It was a bow hunter who first came up with the idea – a way for Missouri deer hunters to share the bounty of their hunt, with those in need. Since 1992, the year Share the Harvest began, the result has been and continues to be, thousands of pounds of ground venison that go to those in need each hunting season.
Share the Harvest is a program that involves the cooperation of the Missouri Department of Conservation, the Conservation Federation of Missouri, private meat processors, charitable distribution agencies and deer hunters throughout the state. Hunters take deer they are willing to donate to an approved meat processor, and the venison is then donated to a local charity. That agency will then distribute it to those in need, folks who are eager to have the extra protein source.  The Conservation Department characterizes Share the Harvest as a "Win-Win-Win" program.
Laclede County Department of Conservation agent Walt Hutton has seen the growing popularity of this program since its inception.  “Laclede County has participated in Share the Harvest since it began,” he explained. “That first year, 1992, we only saw 220 pounds donated. The reason was because back then, the hunter still had to pay the full cost of the processing, even though the meat was to be donated.  Here in Lebanon, the late Ed Fleshman, who was an active member of our local Lebanon Area Bow Hunters Club, thought we ought to be able to do better than that. He went to local businesses for donations, made through the Bow Hunters Club to get the processing paid for. The next year we saw 3,000 pounds of venison come to Crosslines through the program, and it’s been going strong ever since.”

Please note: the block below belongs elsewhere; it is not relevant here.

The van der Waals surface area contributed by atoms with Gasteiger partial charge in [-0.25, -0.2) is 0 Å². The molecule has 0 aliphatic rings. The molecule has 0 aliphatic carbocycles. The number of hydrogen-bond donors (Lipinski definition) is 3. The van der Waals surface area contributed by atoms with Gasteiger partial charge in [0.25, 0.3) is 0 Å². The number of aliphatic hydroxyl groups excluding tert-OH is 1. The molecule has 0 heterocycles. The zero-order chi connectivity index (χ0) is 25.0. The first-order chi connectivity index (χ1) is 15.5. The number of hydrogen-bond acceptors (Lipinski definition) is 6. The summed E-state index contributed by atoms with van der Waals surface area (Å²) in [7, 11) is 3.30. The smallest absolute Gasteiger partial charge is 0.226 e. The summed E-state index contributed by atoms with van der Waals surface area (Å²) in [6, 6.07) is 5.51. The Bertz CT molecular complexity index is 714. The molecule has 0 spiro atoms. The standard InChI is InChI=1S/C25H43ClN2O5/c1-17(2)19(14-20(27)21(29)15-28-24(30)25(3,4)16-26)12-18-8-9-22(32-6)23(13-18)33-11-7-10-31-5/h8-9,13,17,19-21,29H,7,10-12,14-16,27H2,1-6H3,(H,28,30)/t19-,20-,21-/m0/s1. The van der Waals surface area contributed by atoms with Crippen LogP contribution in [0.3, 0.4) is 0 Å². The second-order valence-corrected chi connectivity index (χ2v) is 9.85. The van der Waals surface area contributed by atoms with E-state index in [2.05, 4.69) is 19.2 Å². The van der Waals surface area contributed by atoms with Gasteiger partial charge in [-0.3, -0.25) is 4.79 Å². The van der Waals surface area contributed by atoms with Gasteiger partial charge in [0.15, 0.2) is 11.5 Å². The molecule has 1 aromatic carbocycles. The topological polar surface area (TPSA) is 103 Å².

For the last few years, the Conservation Federation of Missouri has agreed to pay a set amount to approved processors for each full deer donated to Share the Harvest. Since that amount still does not cover the full expense, in many counties, like Laclede, private business and  other organizations continue to pay the remaining costs.
“We’ve seen the amount of venison donated each year, vary, due to a couple of factors,” Hutton continued. “The No. 1 reason has to do with the deer population each year and the overall number of deer taken. We generally see from 4,500 to close to 6,000 pounds donated to Share Your Harvest in Laclede County each year. The other things that limit us here is what the local processors can handle. Approved processors must be able to meet state and Federal inspection regulations. In our county, we have two processors that work with Share the Harvest. We generally fill all the available space that Crosslines has for the processed venison, and that helps 700 to 800 families each year.”
 Statewide, last year’s Share the Harvest campaign brought in over a quarter of a million pounds of mostly ground venison. The Missouri Department of Conservation and the Conservation Federation of Missouri both offer information on their websites as to how to establish a local Share the Harvest program. Visit for more information.


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